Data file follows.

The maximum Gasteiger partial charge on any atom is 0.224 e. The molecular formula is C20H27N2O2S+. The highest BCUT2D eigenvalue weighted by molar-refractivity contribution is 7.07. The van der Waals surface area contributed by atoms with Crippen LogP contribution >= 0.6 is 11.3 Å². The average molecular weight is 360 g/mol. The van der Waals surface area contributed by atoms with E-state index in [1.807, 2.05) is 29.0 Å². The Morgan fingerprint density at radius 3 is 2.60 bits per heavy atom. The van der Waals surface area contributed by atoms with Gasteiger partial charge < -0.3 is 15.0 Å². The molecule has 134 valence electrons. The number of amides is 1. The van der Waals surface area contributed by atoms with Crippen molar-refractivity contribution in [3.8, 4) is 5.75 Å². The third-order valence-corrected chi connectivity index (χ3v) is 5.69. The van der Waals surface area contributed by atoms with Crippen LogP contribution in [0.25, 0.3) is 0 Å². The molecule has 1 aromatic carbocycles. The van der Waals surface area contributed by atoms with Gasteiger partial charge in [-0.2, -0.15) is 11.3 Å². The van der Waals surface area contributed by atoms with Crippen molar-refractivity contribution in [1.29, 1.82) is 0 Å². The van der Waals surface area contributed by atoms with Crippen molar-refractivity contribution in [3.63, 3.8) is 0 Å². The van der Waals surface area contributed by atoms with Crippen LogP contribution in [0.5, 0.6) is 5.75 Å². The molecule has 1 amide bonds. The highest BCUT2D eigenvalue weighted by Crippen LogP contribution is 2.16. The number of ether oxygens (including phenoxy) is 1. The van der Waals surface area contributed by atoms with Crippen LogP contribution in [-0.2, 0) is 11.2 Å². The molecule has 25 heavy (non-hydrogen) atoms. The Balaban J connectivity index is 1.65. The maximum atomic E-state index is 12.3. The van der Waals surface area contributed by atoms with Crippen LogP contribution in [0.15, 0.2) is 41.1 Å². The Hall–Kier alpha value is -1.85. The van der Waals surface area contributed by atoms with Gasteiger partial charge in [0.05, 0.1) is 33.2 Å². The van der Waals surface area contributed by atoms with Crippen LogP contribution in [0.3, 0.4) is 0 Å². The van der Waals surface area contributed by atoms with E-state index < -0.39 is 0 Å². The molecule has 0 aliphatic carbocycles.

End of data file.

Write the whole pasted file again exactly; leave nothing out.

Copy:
The maximum Gasteiger partial charge on any atom is 0.224 e. The molecular formula is C20H27N2O2S+. The highest BCUT2D eigenvalue weighted by molar-refractivity contribution is 7.07. The van der Waals surface area contributed by atoms with Crippen LogP contribution >= 0.6 is 11.3 Å². The average molecular weight is 360 g/mol. The van der Waals surface area contributed by atoms with E-state index in [1.807, 2.05) is 29.0 Å². The Morgan fingerprint density at radius 3 is 2.60 bits per heavy atom. The van der Waals surface area contributed by atoms with Gasteiger partial charge < -0.3 is 15.0 Å². The molecule has 134 valence electrons. The number of amides is 1. The van der Waals surface area contributed by atoms with Crippen molar-refractivity contribution in [3.8, 4) is 5.75 Å². The third-order valence-corrected chi connectivity index (χ3v) is 5.69. The van der Waals surface area contributed by atoms with Crippen LogP contribution in [0.25, 0.3) is 0 Å². The molecule has 1 aromatic carbocycles. The van der Waals surface area contributed by atoms with Gasteiger partial charge in [-0.2, -0.15) is 11.3 Å². The van der Waals surface area contributed by atoms with Crippen molar-refractivity contribution in [1.29, 1.82) is 0 Å². The van der Waals surface area contributed by atoms with Crippen molar-refractivity contribution in [3.63, 3.8) is 0 Å². The van der Waals surface area contributed by atoms with Crippen LogP contribution in [0.5, 0.6) is 5.75 Å². The molecule has 1 amide bonds. The highest BCUT2D eigenvalue weighted by Crippen LogP contribution is 2.16. The number of ether oxygens (including phenoxy) is 1. The van der Waals surface area contributed by atoms with Crippen LogP contribution in [-0.2, 0) is 11.2 Å². The molecule has 25 heavy (non-hydrogen) atoms. The Balaban J connectivity index is 1.65. The maximum atomic E-state index is 12.3. The van der Waals surface area contributed by atoms with Crippen LogP contribution in [0.15, 0.2) is 41.1 Å². The Hall–Kier alpha value is -1.85. The van der Waals surface area contributed by atoms with Gasteiger partial charge in [0.05, 0.1) is 33.2 Å². The van der Waals surface area contributed by atoms with Crippen LogP contribution in [0.3, 0.4) is 0 Å². The van der Waals surface area contributed by atoms with E-state index < -0.39 is 0 Å². The molecule has 0 aliphatic carbocycles.